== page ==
to bring into accord, harmony, or sympathetic relationship; adjust:
He has attuned himself to living in the quiet country.
Archaic. to or bring into harmony, as a musical instrument.
Contemporary Examples

Kayani also has to attune his actions to the politics within his own high command.
Pakistan-U.S. Relations Frayed But Not Collapsing Ron Moreau April 13, 2011

I was beginning to attune to my surroundings, which was a thrilling experience.
Walking With Wildebeests: Exploring the Serengeti on Foot Joanna Eede July 8, 2013

Historical Examples

Up there a man might attune himself to the message of the stars—might weigh duty against duty in the balance of the infinite.
Swirling Waters Max Rittenberg

I wanted that the angels that had ministered to my spirit should attune theirs also.
Ole Bull Sara C. Bull

I did, however, try faintly to attune him in some sort to the spirit of our host and of the day of the year.
A Christmas Garland Max Beerbohm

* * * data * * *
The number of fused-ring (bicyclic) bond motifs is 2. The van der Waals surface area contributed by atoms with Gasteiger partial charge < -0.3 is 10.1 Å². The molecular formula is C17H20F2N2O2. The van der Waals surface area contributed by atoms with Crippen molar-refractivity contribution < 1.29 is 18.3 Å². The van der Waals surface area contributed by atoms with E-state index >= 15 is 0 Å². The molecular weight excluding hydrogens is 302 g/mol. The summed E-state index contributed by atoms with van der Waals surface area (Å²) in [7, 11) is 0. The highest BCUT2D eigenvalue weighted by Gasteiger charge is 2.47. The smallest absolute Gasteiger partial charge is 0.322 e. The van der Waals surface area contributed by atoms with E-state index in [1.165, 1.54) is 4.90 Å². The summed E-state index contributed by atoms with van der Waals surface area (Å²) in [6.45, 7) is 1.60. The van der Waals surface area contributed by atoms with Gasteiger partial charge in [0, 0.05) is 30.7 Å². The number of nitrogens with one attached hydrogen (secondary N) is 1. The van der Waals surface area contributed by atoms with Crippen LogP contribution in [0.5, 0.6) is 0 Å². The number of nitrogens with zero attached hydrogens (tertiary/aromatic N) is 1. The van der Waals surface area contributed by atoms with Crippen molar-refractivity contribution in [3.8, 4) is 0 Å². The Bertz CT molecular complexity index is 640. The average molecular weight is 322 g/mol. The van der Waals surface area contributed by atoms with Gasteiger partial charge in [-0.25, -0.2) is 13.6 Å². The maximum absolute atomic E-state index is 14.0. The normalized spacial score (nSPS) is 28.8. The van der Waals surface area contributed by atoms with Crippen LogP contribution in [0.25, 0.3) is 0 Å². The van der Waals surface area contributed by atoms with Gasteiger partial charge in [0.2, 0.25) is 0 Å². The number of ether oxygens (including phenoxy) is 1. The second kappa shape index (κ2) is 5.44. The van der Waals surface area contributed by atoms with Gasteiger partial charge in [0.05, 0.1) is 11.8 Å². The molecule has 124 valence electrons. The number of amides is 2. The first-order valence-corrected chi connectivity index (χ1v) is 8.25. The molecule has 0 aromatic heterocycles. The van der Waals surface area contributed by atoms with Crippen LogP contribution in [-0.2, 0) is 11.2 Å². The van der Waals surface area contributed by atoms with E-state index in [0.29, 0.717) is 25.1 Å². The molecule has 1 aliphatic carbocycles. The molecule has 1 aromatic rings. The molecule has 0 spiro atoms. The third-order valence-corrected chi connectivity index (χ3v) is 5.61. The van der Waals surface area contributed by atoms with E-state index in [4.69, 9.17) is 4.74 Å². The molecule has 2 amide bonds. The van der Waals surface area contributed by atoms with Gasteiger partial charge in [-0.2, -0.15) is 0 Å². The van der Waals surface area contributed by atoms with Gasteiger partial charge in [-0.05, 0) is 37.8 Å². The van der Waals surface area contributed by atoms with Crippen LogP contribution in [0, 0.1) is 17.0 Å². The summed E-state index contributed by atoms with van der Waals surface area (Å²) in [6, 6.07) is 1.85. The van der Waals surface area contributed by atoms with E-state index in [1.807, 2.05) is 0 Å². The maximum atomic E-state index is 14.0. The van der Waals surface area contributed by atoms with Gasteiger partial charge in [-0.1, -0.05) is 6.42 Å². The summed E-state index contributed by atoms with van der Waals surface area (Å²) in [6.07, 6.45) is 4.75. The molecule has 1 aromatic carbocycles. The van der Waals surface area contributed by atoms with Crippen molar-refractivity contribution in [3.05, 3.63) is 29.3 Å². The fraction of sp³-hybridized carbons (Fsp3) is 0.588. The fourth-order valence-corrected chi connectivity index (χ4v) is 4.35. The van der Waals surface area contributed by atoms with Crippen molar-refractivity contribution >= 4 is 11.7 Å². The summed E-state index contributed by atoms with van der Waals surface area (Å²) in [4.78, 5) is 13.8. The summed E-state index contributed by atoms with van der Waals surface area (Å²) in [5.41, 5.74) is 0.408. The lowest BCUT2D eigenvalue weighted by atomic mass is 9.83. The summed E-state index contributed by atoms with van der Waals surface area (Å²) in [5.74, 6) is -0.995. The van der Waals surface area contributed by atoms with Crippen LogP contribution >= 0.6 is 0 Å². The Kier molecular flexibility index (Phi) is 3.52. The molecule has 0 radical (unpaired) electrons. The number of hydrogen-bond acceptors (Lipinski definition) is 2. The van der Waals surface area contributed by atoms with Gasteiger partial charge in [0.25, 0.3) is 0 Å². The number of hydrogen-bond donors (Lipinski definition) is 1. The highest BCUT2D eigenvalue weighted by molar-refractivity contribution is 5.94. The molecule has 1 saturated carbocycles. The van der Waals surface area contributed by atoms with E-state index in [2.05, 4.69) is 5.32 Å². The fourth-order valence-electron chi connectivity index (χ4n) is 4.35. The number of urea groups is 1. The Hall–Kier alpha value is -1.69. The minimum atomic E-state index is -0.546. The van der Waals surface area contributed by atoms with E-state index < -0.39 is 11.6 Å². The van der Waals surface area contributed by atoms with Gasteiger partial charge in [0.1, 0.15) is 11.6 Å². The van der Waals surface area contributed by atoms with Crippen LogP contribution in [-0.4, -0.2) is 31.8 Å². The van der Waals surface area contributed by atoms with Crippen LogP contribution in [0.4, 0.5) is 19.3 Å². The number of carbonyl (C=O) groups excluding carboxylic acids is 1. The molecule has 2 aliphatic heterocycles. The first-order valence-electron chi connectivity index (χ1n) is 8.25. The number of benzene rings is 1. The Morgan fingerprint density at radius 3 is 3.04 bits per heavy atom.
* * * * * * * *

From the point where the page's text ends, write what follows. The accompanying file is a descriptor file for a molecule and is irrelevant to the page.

Leaning back against the rock wall, Blachland began to attune himself to the situation.
The Triumph of Hilary Blachland Bertram Mitford

But there is nothing to which humanity cannot attune itself.
The Vicar of Bullhampton Anthony Trollope

But may neither gold in my house be be my lot, nor to attune the strain more sweet than Orpheus, if my fortune be not conspicuous.
The Tragedies of Euripides, Volume I. Euripides

These advanced beings endeavor to attune their every act and thought with the perfection of spiritual law.
Autobiography of a YOGI Paramhansa Yogananda

The war was over; she had lost her cause; and with her life all out of attune with her surroundings she must face the inevitable.
Joscelyn Cheshire Sara Beaumont Kennedy

verb (transitive)
to adjust or accustom (a person or thing); acclimatize
to tune (a musical instrument)

1590s, from tune (v.), “probably suggested by ATONE” [OED]. Related: Attuned; attuning.


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